Day trip to Sierra Nevada

Hiking trail in the Sierra Nevadas, Spain

The Sierra Nevada is the highest mountain range on the Iberian peninsula. It is the backdrop of the Alhambra in Granada, and for a reason: the Nasrids purposely chose Granada for their city precisely because of its proximity to the Sierra Nevada, a source of fresh water.

View of the Alhambra at twilight in Granada, Spain

The guides for the Alhambra and Granada walking tours all mentioned that the Sierra Nevada is less than an hour away by car…so I couldn’t resist going for a day trip. Beach at Malaga? Nah…but hiking in the Sierra Nevada? Sign me up!

There is a fairly sizable ski area at the Sierra Nevada, so transportation to and from Granada is pretty easy. Even though it’s the off season now, there is still exactly one bus to Sierra Nevada in the morning and one back to Granada in the evening. This site sums up all of the transportation information very well.

I got my ticket from the bus station, boarded the bus at 9am, and…found that I was one of only three passengers total. Okay, so, off-season means REALLY off-season.

The bus had two stops. The first was the base of the ski area, which was a virtual boarded up ghost town (not sure if it was because it was 9:45 in the morning, or if it was because it was May 23rd). The second was a stop about 10 minutes and at least 10 switchbacks higher, in front of the restaurant El Albergue.

Start of the hike in the Sierra Nevada, Spain

We all got off at El Albergue. Up to that point, I had been nursing a small, but present, feeling that I just might have made a mistake… a feeling compounded by the fact that El Albergue seemed to be the only thing that was open, and we who came off the bus were just about the only people in the area. Ohhhhh boy. You just had to climb the mountain, didn’t you?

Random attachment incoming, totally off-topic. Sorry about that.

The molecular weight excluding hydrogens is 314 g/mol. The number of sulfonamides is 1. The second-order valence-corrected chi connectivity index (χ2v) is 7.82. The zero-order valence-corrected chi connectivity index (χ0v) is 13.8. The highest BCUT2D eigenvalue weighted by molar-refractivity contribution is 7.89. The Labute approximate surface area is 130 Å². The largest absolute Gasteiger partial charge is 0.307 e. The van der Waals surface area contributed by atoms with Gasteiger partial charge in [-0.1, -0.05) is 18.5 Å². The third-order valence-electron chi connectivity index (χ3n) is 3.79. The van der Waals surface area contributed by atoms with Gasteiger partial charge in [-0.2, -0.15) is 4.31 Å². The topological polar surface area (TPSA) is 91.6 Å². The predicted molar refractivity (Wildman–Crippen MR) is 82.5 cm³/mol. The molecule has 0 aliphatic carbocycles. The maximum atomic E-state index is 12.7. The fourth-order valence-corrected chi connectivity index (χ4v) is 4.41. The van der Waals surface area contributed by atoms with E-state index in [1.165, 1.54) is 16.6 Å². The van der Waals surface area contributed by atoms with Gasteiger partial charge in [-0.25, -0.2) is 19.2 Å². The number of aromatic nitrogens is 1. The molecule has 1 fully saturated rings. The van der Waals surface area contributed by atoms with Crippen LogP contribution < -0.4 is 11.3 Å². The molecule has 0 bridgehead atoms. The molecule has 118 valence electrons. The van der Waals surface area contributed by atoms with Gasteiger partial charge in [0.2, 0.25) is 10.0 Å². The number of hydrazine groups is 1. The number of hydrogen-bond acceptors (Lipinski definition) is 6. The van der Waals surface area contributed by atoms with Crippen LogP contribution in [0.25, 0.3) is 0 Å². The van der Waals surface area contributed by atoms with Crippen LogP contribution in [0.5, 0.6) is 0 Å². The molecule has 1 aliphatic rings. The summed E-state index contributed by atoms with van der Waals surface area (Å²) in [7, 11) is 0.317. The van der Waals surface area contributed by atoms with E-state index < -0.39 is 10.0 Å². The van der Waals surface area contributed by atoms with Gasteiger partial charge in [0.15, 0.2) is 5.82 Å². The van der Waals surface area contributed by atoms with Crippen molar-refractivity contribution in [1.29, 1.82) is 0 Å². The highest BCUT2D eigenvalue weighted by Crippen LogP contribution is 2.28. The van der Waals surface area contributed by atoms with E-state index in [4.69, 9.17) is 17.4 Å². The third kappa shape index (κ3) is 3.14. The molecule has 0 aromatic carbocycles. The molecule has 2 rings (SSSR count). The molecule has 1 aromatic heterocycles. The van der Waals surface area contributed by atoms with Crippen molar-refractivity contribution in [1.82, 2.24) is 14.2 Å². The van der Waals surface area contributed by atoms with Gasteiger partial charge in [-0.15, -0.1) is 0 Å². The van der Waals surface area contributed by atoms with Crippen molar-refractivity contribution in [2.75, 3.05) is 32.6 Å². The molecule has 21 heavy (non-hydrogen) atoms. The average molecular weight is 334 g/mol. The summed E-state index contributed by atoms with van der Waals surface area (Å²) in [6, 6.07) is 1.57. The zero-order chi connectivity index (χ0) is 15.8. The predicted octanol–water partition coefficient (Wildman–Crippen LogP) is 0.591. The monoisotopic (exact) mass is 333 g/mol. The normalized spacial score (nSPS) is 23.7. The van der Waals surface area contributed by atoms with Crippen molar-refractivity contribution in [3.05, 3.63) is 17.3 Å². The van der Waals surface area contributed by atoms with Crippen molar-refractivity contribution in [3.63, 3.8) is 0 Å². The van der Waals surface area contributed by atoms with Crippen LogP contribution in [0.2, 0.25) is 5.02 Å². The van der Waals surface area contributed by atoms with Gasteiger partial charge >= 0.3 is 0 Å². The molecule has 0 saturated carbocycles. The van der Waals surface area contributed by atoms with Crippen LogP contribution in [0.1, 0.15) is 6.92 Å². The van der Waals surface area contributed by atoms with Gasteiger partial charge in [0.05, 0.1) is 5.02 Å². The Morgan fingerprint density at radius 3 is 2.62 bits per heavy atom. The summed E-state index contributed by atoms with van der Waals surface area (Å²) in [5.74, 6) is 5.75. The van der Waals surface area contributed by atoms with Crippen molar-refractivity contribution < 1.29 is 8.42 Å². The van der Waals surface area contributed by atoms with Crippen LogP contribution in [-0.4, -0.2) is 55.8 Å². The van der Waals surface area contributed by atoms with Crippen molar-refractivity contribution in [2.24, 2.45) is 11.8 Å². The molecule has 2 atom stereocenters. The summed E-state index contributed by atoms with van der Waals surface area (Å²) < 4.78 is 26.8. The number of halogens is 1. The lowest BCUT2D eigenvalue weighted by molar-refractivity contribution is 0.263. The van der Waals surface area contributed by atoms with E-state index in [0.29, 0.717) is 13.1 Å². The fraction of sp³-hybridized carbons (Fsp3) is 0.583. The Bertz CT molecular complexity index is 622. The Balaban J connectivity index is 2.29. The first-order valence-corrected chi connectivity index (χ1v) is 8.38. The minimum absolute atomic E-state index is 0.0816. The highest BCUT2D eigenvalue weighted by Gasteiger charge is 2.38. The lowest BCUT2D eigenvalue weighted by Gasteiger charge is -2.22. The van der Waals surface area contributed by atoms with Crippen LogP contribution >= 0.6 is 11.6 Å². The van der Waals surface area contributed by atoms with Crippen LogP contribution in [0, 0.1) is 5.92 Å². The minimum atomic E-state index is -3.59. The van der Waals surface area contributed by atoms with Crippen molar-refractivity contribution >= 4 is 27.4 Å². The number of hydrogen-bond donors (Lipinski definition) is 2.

I looked for some sort of trail map, but couldn’t find any. So I just picked a direction that looked like it led to higher elevation and set off on my way. If I followed the ski lifts, they would lead me to…well, something. At the very least, I wouldn’t get lost!

Start of the hike in the Sierra Nevada, Spain

Along the way, there were a few things of interest.

The Virgin of the Snow monument:

Virgin of the Snow monument on a hike in the Sierra Nevadas, Spain

An old military outpost:

Military outpost on a hike in the Sierra Nevadas, Spain

An observatory of some sort:

Observatory on a hike in the Sierra Nevadas, Spain


Mountain goat on a hike in the Sierra Nevadas, Spain

Okay, I was picking at straws, there really wasn’t that much to see.

But as I got a little higher up, the view got better and better:

View on a hike in the Sierra Nevadas, Spain

Hiking trail in the Sierra Nevadas, Spain

Hiking trail in the Sierra Nevadas, Spain

Ski lifts on a hike in the Sierra Nevadas, Spain

Once I figured out that I could go just about anywhere I wanted to because the terrain was basically all rock anyway, the hike got considerably more fun.

Hiking trail in the Sierra Nevadas, Spain

Eventually, I reached the top:

View from the peak of a hike in the Sierra Nevadas, Spain

View from the peak of a hike in the Sierra Nevadas, Spain

A few minutes after I got there, a chilly breeze blew in and big fat raindrops came pelting down. I took that as a good sign to start back.

All together, it took 3 hours to climb up and 2 hours to carefully work my way back down. I reached the bottom at 3pm, with 2 hours to spare before the return bus left. Thankfully at that time, there were a lot more shops open and people milling about, so I sat at a bar, ordered a burger, and admired how far I had gone, all the way to that peak in the distance. Glad I wasn’t there then, there was a definite storm rolling in.